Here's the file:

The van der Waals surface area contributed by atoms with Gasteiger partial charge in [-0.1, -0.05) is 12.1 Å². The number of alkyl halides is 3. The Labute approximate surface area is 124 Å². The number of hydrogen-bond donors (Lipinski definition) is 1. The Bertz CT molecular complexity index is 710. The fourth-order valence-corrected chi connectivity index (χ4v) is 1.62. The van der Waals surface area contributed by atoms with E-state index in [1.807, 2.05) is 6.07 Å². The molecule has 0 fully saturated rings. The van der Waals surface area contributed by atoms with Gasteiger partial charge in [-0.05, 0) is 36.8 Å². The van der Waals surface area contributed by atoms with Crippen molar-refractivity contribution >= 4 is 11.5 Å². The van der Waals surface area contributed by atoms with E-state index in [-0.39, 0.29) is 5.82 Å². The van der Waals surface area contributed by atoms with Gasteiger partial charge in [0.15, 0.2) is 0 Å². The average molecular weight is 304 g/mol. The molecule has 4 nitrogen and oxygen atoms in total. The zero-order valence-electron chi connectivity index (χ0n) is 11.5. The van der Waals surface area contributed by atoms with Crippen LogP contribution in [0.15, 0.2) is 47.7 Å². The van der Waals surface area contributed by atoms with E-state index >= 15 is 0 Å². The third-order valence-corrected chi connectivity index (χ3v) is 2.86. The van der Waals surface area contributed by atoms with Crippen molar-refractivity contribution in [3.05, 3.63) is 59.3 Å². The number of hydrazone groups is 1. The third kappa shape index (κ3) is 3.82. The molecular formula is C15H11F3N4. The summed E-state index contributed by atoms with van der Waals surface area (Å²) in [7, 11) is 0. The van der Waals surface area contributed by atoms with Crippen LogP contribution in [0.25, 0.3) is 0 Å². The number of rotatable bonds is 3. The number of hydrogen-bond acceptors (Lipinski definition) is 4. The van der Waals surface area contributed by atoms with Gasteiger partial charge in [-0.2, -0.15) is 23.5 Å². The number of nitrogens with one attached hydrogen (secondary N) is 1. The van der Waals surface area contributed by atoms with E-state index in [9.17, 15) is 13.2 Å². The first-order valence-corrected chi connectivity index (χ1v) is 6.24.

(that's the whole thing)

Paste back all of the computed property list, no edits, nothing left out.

The van der Waals surface area contributed by atoms with Gasteiger partial charge in [-0.1, -0.05) is 12.1 Å². The number of alkyl halides is 3. The Labute approximate surface area is 124 Å². The number of hydrogen-bond donors (Lipinski definition) is 1. The Bertz CT molecular complexity index is 710. The fourth-order valence-corrected chi connectivity index (χ4v) is 1.62. The van der Waals surface area contributed by atoms with E-state index in [1.807, 2.05) is 6.07 Å². The molecule has 0 fully saturated rings. The van der Waals surface area contributed by atoms with Gasteiger partial charge in [-0.05, 0) is 36.8 Å². The van der Waals surface area contributed by atoms with Crippen molar-refractivity contribution >= 4 is 11.5 Å². The van der Waals surface area contributed by atoms with E-state index in [-0.39, 0.29) is 5.82 Å². The van der Waals surface area contributed by atoms with Gasteiger partial charge in [0.15, 0.2) is 0 Å². The average molecular weight is 304 g/mol. The molecule has 4 nitrogen and oxygen atoms in total. The zero-order valence-electron chi connectivity index (χ0n) is 11.5. The van der Waals surface area contributed by atoms with Crippen LogP contribution in [0.15, 0.2) is 47.7 Å². The van der Waals surface area contributed by atoms with E-state index >= 15 is 0 Å². The third-order valence-corrected chi connectivity index (χ3v) is 2.86. The van der Waals surface area contributed by atoms with Crippen molar-refractivity contribution in [3.05, 3.63) is 59.3 Å². The number of hydrazone groups is 1. The third kappa shape index (κ3) is 3.82. The molecular formula is C15H11F3N4. The summed E-state index contributed by atoms with van der Waals surface area (Å²) in [7, 11) is 0. The van der Waals surface area contributed by atoms with Crippen LogP contribution in [0.25, 0.3) is 0 Å². The number of rotatable bonds is 3. The number of hydrogen-bond acceptors (Lipinski definition) is 4. The van der Waals surface area contributed by atoms with Gasteiger partial charge in [-0.2, -0.15) is 23.5 Å². The number of nitrogens with one attached hydrogen (secondary N) is 1. The van der Waals surface area contributed by atoms with E-state index in [9.17, 15) is 13.2 Å². The first-order valence-corrected chi connectivity index (χ1v) is 6.24.